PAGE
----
Participating in a roundtable on India-China relations at Observer Research Foundation on March 22, 2013, Mr. Ma Jiali, Executive Deputy Director of the Centre for Strategic Studies, Beijing, said that India and China are both giants and so, they must make sure their relationship is a comfortable one. 

He said smaller or weaker countries are lured by the prospect of American protection and trade and will tilt with the US. The prospect of a good relationship between China and the US is threatened by several contentious issues like the status of Taiwan, the TPP and the trade deficit between the two countries. 

Mr. Ma Jiali said there is also a danger that the US-India relationship will have a negative impact on the India-China relationship. China is also worried about reports coming out of India that suggest India is looking for allies against China. Goodwill between India and China is jeopardised by sensationalist and negative media coverage.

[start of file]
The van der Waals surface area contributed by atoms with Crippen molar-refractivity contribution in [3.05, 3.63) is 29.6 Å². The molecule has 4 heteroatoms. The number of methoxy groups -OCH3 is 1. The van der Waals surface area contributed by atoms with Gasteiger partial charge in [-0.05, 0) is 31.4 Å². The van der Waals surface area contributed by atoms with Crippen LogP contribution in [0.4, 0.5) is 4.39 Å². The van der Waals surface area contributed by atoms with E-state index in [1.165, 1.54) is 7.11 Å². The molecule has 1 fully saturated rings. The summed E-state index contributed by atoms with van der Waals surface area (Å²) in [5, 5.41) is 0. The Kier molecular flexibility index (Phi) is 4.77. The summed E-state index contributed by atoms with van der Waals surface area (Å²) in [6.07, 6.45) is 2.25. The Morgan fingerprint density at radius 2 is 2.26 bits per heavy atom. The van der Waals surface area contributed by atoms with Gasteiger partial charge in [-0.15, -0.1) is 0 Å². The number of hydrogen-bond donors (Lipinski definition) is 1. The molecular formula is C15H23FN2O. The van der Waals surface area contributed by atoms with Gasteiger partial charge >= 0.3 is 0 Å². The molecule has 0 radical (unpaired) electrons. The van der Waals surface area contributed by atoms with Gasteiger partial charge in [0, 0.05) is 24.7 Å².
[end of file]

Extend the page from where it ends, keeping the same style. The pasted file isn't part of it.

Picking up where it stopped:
Mr. Ma Jiali said India and China are developing as the major players in Asia and so it is crucial for them to sustain and nourish a mutually beneficial working relationship. Neither can afford to be used against the other by interested third parties. They must rather focus on common threats to regional progress. In a new world where the old powerhouses are in decline, India and China could be powerful allies. 

Mr. Ma Jiali was responding to the points raised by Dr. Rajeswari Rajagopalan, ORF Senior Fellow, during a discussion on the US ’Pivot to Asia’. She said the Indian perspective was that the US had never left the region, and this was merely a step to reassure its friends and reassert itself after the overreaches of Afghanistan and Iraq. The idea that the pivot is China-centric is only partially true. The US has a long and complex history with Russia, tensions with North Korea, and other interests in the area. 

Keep the door open for trade


Being economically dominant, India needs to grant trade concessions to its smaller neighbours, a move that will also contribute to the economic integration of South Asia.

Bilateral crises and trade bottlenecks notwithstanding, Pakistan and India need to find ways to continue to do business